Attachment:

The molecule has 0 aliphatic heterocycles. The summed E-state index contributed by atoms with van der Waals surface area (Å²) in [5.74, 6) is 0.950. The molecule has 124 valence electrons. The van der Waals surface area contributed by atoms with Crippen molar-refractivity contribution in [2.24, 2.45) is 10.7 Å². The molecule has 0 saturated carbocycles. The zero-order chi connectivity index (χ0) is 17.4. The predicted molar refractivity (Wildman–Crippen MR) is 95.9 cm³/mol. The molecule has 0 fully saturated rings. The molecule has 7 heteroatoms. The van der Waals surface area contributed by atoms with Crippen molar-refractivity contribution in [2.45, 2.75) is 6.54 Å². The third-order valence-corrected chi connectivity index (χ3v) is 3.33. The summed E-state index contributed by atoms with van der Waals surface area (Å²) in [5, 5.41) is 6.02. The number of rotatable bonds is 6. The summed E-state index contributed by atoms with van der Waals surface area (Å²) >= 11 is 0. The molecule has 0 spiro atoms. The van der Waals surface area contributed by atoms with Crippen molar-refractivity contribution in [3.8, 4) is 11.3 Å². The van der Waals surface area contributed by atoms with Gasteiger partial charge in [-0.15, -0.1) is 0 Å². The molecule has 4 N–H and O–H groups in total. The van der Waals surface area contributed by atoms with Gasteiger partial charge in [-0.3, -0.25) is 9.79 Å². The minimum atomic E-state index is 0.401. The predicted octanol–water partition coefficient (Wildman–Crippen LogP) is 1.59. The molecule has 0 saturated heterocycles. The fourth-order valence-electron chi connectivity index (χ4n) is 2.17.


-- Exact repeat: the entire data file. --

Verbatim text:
The molecule has 0 aliphatic heterocycles. The summed E-state index contributed by atoms with van der Waals surface area (Å²) in [5.74, 6) is 0.950. The molecule has 124 valence electrons. The van der Waals surface area contributed by atoms with Crippen molar-refractivity contribution in [2.24, 2.45) is 10.7 Å². The molecule has 0 saturated carbocycles. The zero-order chi connectivity index (χ0) is 17.4. The predicted molar refractivity (Wildman–Crippen MR) is 95.9 cm³/mol. The molecule has 0 fully saturated rings. The molecule has 7 heteroatoms. The van der Waals surface area contributed by atoms with Crippen molar-refractivity contribution in [2.45, 2.75) is 6.54 Å². The third-order valence-corrected chi connectivity index (χ3v) is 3.33. The summed E-state index contributed by atoms with van der Waals surface area (Å²) in [5, 5.41) is 6.02. The number of rotatable bonds is 6. The summed E-state index contributed by atoms with van der Waals surface area (Å²) >= 11 is 0. The molecule has 0 spiro atoms. The van der Waals surface area contributed by atoms with Crippen molar-refractivity contribution in [3.8, 4) is 11.3 Å². The van der Waals surface area contributed by atoms with Gasteiger partial charge in [-0.15, -0.1) is 0 Å². The molecule has 4 N–H and O–H groups in total. The van der Waals surface area contributed by atoms with Gasteiger partial charge in [-0.3, -0.25) is 9.79 Å². The minimum atomic E-state index is 0.401. The predicted octanol–water partition coefficient (Wildman–Crippen LogP) is 1.59. The molecule has 0 saturated heterocycles. The fourth-order valence-electron chi connectivity index (χ4n) is 2.17.